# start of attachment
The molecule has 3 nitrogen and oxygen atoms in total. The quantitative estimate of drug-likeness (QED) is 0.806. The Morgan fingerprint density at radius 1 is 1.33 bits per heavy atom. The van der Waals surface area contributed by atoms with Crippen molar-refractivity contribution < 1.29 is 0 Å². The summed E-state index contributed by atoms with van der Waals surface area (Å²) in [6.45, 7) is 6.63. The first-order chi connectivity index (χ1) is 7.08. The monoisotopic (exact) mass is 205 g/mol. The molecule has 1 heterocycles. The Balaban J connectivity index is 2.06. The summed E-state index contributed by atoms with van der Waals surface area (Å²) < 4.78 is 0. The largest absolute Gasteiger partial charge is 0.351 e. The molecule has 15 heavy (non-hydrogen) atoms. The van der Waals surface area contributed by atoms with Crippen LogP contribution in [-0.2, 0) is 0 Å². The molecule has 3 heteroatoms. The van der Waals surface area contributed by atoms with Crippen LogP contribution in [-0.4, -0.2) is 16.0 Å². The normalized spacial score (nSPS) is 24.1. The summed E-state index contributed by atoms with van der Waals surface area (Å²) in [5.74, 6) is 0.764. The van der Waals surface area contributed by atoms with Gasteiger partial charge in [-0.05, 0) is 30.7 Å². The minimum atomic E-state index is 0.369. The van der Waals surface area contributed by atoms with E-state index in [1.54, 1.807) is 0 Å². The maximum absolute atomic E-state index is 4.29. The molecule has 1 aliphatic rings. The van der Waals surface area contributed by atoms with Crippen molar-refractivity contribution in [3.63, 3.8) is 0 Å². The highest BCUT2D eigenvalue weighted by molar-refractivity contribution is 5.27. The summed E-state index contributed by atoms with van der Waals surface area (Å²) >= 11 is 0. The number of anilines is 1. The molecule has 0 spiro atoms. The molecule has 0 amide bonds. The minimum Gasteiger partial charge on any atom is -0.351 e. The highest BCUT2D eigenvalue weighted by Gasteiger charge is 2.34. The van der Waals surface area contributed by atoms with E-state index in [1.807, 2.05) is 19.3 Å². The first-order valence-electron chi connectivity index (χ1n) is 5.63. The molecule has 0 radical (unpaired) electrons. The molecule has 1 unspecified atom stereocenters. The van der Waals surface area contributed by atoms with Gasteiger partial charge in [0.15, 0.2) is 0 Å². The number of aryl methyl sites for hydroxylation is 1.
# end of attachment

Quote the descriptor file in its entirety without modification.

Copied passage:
The molecule has 3 nitrogen and oxygen atoms in total. The quantitative estimate of drug-likeness (QED) is 0.806. The Morgan fingerprint density at radius 1 is 1.33 bits per heavy atom. The van der Waals surface area contributed by atoms with Crippen molar-refractivity contribution < 1.29 is 0 Å². The summed E-state index contributed by atoms with van der Waals surface area (Å²) in [6.45, 7) is 6.63. The first-order chi connectivity index (χ1) is 7.08. The monoisotopic (exact) mass is 205 g/mol. The molecule has 1 heterocycles. The Balaban J connectivity index is 2.06. The summed E-state index contributed by atoms with van der Waals surface area (Å²) < 4.78 is 0. The largest absolute Gasteiger partial charge is 0.351 e. The molecule has 15 heavy (non-hydrogen) atoms. The van der Waals surface area contributed by atoms with Crippen LogP contribution in [-0.2, 0) is 0 Å². The molecule has 3 heteroatoms. The van der Waals surface area contributed by atoms with Crippen LogP contribution in [-0.4, -0.2) is 16.0 Å². The normalized spacial score (nSPS) is 24.1. The summed E-state index contributed by atoms with van der Waals surface area (Å²) in [5.74, 6) is 0.764. The van der Waals surface area contributed by atoms with Gasteiger partial charge in [-0.05, 0) is 30.7 Å². The minimum atomic E-state index is 0.369. The van der Waals surface area contributed by atoms with E-state index in [1.54, 1.807) is 0 Å². The maximum absolute atomic E-state index is 4.29. The molecule has 1 aliphatic rings. The van der Waals surface area contributed by atoms with Crippen molar-refractivity contribution in [3.63, 3.8) is 0 Å². The highest BCUT2D eigenvalue weighted by molar-refractivity contribution is 5.27. The summed E-state index contributed by atoms with van der Waals surface area (Å²) >= 11 is 0. The number of anilines is 1. The molecule has 0 spiro atoms. The molecule has 0 amide bonds. The minimum Gasteiger partial charge on any atom is -0.351 e. The highest BCUT2D eigenvalue weighted by Gasteiger charge is 2.34. The van der Waals surface area contributed by atoms with E-state index in [1.807, 2.05) is 19.3 Å². The first-order valence-electron chi connectivity index (χ1n) is 5.63. The molecule has 0 radical (unpaired) electrons. The molecule has 1 unspecified atom stereocenters. The van der Waals surface area contributed by atoms with Gasteiger partial charge in [0.15, 0.2) is 0 Å². The number of aryl methyl sites for hydroxylation is 1.